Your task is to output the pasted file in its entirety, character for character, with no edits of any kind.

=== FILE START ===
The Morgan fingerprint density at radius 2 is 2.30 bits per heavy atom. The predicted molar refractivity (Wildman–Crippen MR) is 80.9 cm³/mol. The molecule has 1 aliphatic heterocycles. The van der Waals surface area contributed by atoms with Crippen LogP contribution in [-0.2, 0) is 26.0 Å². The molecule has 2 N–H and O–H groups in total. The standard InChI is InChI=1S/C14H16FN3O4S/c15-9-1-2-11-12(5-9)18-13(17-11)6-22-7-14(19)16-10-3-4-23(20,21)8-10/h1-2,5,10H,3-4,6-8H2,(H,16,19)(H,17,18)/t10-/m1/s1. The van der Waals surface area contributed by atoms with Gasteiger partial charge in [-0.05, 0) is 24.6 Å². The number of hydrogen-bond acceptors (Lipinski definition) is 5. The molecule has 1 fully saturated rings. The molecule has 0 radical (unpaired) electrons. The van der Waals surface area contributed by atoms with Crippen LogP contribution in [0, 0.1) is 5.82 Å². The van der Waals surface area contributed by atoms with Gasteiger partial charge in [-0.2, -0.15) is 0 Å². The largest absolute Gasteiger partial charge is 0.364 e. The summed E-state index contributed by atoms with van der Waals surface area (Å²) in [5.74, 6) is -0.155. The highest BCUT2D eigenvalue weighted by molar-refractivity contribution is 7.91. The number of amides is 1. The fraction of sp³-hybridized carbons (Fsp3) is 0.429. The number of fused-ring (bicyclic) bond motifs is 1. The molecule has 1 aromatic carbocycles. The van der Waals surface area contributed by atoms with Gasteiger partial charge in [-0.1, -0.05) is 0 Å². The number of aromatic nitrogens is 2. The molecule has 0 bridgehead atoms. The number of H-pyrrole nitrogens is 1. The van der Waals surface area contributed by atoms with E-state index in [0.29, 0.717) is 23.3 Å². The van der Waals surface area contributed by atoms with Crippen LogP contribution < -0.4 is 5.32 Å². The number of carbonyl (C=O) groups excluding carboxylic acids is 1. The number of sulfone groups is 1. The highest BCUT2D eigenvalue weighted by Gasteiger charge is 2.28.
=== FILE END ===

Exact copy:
The Morgan fingerprint density at radius 2 is 2.30 bits per heavy atom. The predicted molar refractivity (Wildman–Crippen MR) is 80.9 cm³/mol. The molecule has 1 aliphatic heterocycles. The van der Waals surface area contributed by atoms with Crippen LogP contribution in [-0.2, 0) is 26.0 Å². The molecule has 2 N–H and O–H groups in total. The standard InChI is InChI=1S/C14H16FN3O4S/c15-9-1-2-11-12(5-9)18-13(17-11)6-22-7-14(19)16-10-3-4-23(20,21)8-10/h1-2,5,10H,3-4,6-8H2,(H,16,19)(H,17,18)/t10-/m1/s1. The van der Waals surface area contributed by atoms with Gasteiger partial charge in [-0.05, 0) is 24.6 Å². The number of hydrogen-bond acceptors (Lipinski definition) is 5. The molecule has 1 fully saturated rings. The molecule has 0 radical (unpaired) electrons. The van der Waals surface area contributed by atoms with Crippen LogP contribution in [0, 0.1) is 5.82 Å². The van der Waals surface area contributed by atoms with Gasteiger partial charge in [-0.2, -0.15) is 0 Å². The largest absolute Gasteiger partial charge is 0.364 e. The summed E-state index contributed by atoms with van der Waals surface area (Å²) in [5.74, 6) is -0.155. The highest BCUT2D eigenvalue weighted by molar-refractivity contribution is 7.91. The number of amides is 1. The fraction of sp³-hybridized carbons (Fsp3) is 0.429. The number of fused-ring (bicyclic) bond motifs is 1. The molecule has 1 aromatic carbocycles. The van der Waals surface area contributed by atoms with Gasteiger partial charge in [-0.1, -0.05) is 0 Å². The number of aromatic nitrogens is 2. The molecule has 0 bridgehead atoms. The number of H-pyrrole nitrogens is 1. The van der Waals surface area contributed by atoms with E-state index in [0.29, 0.717) is 23.3 Å². The van der Waals surface area contributed by atoms with Crippen LogP contribution < -0.4 is 5.32 Å². The number of carbonyl (C=O) groups excluding carboxylic acids is 1. The number of sulfone groups is 1. The highest BCUT2D eigenvalue weighted by Gasteiger charge is 2.28.